FierceBroadbandWireless: You've said you are bullish about the U.S. government's plans for spectrum auctions. Do you really think things such as incentive auctions are going to work?

Rinne: Well, if you're talking about, say,  specifically the broadcast spectrum, you've got to provide an environment where the current spectrum owner gets something out of it in order to move it forward. We think exploring different options like that so we do get that spectrum available for mobility services is important, and then, we also think it's very important that you have a broad number of participants in those auctions. We're supportive of keeping that process moving forward.

FierceBroadbandWireless: NTIA has recommended making available 95 MHz of spectrum but has also mentioned that the spectrum, as it's migrated from government to commercial use, might be shared. Do you think that's feasible?

Rinne: Spectrum sharing is a very, very broad term. Geographic partitioning can be a means of spectrum sharing, and we've made that work in the industry previously. [Regarding] spectrum sharing within a geographic footprint simultaneously, one way you make the network very efficient is end-to-end control in terms of knowing that I have interference in this space so I move to a different spectrum block. Sharing in that manner, I think, would make it much less efficient. [Sharing] is a very broad term and has to be more narrowly defined before you can say whether that's doable or not.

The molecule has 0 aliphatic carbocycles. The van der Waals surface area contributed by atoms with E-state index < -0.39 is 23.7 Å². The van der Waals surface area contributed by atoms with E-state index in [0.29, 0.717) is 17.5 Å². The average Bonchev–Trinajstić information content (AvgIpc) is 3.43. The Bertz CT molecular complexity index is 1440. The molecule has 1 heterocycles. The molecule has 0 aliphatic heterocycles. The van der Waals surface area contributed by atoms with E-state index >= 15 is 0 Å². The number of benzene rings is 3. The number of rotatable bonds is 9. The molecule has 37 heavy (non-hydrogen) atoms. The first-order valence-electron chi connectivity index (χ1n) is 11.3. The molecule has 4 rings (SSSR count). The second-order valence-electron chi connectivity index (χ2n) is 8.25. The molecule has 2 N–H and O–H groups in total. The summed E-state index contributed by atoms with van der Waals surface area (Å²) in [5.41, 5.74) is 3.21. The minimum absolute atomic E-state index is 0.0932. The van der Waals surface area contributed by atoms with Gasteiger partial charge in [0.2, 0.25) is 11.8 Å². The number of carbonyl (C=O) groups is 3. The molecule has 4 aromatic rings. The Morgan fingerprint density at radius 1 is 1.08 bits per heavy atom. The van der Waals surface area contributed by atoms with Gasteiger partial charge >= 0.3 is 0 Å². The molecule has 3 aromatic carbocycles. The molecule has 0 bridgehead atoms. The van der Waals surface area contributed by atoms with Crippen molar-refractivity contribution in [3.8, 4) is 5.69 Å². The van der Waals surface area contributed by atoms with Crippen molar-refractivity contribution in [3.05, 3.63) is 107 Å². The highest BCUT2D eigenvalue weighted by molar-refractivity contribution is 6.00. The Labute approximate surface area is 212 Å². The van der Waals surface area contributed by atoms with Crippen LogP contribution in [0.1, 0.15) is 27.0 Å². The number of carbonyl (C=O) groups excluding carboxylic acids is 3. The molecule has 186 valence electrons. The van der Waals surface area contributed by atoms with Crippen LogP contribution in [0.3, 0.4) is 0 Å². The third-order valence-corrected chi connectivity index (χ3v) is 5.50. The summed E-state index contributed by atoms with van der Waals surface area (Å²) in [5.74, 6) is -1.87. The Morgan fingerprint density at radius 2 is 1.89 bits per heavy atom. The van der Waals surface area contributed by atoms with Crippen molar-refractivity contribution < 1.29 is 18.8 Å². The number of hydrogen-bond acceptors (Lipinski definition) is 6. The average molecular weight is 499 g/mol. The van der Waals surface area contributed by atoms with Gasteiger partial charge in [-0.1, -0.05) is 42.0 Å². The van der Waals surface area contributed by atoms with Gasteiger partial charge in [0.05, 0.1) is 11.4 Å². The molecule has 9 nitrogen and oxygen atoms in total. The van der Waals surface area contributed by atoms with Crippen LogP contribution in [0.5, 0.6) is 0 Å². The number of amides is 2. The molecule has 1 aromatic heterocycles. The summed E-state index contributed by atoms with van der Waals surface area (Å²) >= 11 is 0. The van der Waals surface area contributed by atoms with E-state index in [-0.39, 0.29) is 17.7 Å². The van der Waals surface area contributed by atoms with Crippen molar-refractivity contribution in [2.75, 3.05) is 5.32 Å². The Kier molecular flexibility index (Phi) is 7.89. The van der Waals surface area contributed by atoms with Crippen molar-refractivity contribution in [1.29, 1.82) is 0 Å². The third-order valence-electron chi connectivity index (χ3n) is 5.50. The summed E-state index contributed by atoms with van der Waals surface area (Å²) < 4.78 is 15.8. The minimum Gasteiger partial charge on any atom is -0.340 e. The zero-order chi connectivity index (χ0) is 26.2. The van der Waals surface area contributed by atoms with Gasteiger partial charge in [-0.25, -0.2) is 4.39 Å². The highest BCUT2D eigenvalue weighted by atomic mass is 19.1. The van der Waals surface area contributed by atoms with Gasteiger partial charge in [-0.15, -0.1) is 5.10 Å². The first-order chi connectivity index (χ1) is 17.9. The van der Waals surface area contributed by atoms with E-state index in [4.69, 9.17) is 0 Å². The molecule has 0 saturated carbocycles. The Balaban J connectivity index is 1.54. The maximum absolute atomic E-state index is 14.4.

FierceBroadbandWireless: The topic of infrastructure sharing comes up a lot at the Mobile World Congress, so why hasn't the U.S. done more infrastructure sharing? Do you think there are possibilities for this?

Rinne: I think we're in a much different space in terms of when you look at the average U.S. consumer's voice consumption versus a European's, it's three to four times higher in the U.S. I think that's also true for data. So we're at a very different place in terms of the incremental capacity and capabilities that we need to introduce. There's also the challenge of the different spectrum bands, and so sometimes trying to support that very broad spectrum [across multiple operators] doesn't really reduce your costs versus supporting it individually.

It's the roadmap in terms of backwards compatibility, like in our case where the LTE network would need to be tightly integrated with the UMTS network in order to optimize the circuit-switched fallback experience because you have to know where to point the device from a UMTS standpoint. Some of those sorts of things make [infrastructure sharing] a bit more difficult in terms of where we are in the U.S. vs. other places. That said, we do access sharing in terms of common tower infrastructure and things like that.

FierceBroadbandWireless: Looking at AT&T and its network, what keeps you up at night?

Rinne: I sleep pretty well. And when you look at what we executed against last year for both the capacity growth, the migration of the spectrum from GSM to UMTS, the augmenting of backhaul capability, the initial introduction of LTE on a very broad scale [ and] the Ethernet deployment, we've demonstrated that we can execute. Continuing to scale that while we continue to optimize the experience from a customer standpoint and then begin to layer in these new capabilities and functionalities, I think we're well positioned, but there's always challenges ahead in terms of not knowing what you don't know.